The second largest newspaper in Germany Die Sueddeutsche Zeitung recently published an article entitled: “The measures against the banking crisis: All power of the central bank”. It explains exactly how money is created by commercial banks when they make loans. It also presents the reform proposals of the German initiative Monetative which are fully in line with Positive Money’s proposals.
Here is a translated extract:
“Most of the money today comes into the world in the form of debt. Commercial banks create money out of nothing by making loans. Some see this as a cause of the crisis and demand radical reforms: Banks should only lend the money they possess. The idea is: 100% money [full reserve banking] – and now it receives the support from an unexpected source.
Central banks create only a small portion of the money by minting coins and printing notes. However, about 80 percent of the money comes into the world from commercial banks as debt. They create what is called commercial bank money: If a customer takes out a mortgage of 200,000 euros, for example to buy a house, the bank transfers the amount to his account – and it creates these 200,000 euros out of nothing.
“If the central banks controlled the creation of money, it would be possible to permanently stabilize the economic process” says the economist Hans-Christoph Binswanger. And that’s why he calls for the introduction of 100% money [full reserve banking]. In this system, the central bank would create digital money alongside coins and notes. Only the central banks would be responsible for creating and controlling the money supply. “In such a system the central bank could prevent inflation and deflation, as well as the speculative expansion of the money supply,” says Binswanger.
The article then continues about the recent IMF working paper supporting Full Reserve Banking.
Full article in German: Maßnahmen gegen die Bankenkrise, Alle Macht der Notenbank
Another large German newspaper Spiegel has published an article entitled “Two alternatives to the money glut”.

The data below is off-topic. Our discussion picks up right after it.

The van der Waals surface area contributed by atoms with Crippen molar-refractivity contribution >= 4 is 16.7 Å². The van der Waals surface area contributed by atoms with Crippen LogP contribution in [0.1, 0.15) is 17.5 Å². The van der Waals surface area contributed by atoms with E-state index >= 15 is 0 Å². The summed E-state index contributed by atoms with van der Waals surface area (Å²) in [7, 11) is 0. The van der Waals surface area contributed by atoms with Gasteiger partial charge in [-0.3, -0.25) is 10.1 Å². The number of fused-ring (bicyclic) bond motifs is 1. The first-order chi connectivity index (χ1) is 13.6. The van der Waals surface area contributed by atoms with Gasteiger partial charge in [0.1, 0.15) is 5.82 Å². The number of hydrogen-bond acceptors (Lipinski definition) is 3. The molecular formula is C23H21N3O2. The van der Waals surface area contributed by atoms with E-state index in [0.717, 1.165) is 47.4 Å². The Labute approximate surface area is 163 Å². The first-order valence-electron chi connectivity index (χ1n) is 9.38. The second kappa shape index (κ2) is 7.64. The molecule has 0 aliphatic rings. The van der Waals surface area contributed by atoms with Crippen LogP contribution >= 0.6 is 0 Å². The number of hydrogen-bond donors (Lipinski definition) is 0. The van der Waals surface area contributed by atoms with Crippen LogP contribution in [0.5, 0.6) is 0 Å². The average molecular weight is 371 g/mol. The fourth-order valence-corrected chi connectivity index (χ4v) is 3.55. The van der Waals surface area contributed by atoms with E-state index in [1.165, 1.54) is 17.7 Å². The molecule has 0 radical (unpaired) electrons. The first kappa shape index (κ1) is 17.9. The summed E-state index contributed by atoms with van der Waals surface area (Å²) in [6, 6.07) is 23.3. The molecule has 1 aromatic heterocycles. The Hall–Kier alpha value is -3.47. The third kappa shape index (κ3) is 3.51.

Here is a translated extract:
How much money ultimately ends up in the economy depends on the whim of the banks.
This system is extremely vulnerable. The banks tend to allocate too much credit in good times and too little in bad times. They reinforce both the upward trend and the downward trend of the economy. In boom times, they are fueling dangerous asset bubbles, in times of crisis the healthy companies get no more loans.
In addition, the financial institutions themselves can be easily destabilized: Because they do not hold their clients’ money completely, they are threatened by so-called bank runs, the rush of customers who want their money back. In an emergency, they have to be rescued by the government.
All this would be over if we switched to a 100% money system, assert the proponents. The concept which was developed by the American economists in the thirties, provides a 100-percent coverage of bank deposits. This means that the banks would be unable to create money out of nothing.They would be allowed to make loans only if they really had the appropriate amount available – either through customer deposits or through money they had borrowed from the central bank.
“It’s about regaining control over the creation of money,” says Joseph Huber, economic sociologist at the Martin-Luther-University Halle-Wittenberg.
Huber is the German head of an international movement of scientists who are campaigning for the introduction of the full reserve banking. In Germany they have united under the project Monetative, in Switzerland in the association Monetary Modernization.
The most prominent representative is the economist Hans Christoph Binswanger, the supervisor of the former chief of the Deutsche Bank Josef Ackermann.
European researchers have recently received unexpected support from the United States: In a recent working paper two economists from the International Monetary Fund (IMF) argue for the introduction of full reserve banking. Jaromir Benes and Michael Kumhof come to the conclusion that the boom & bust cycles of the economy would be significantly reduced, if the quantity of money would no longer be controlled by the cyclical bank lending. Also, the risk of “bank runs” would be eliminated. And also both private and public debt would be significantly reduced.
Full article in German: Zwei Alternativen zur Geldschwemme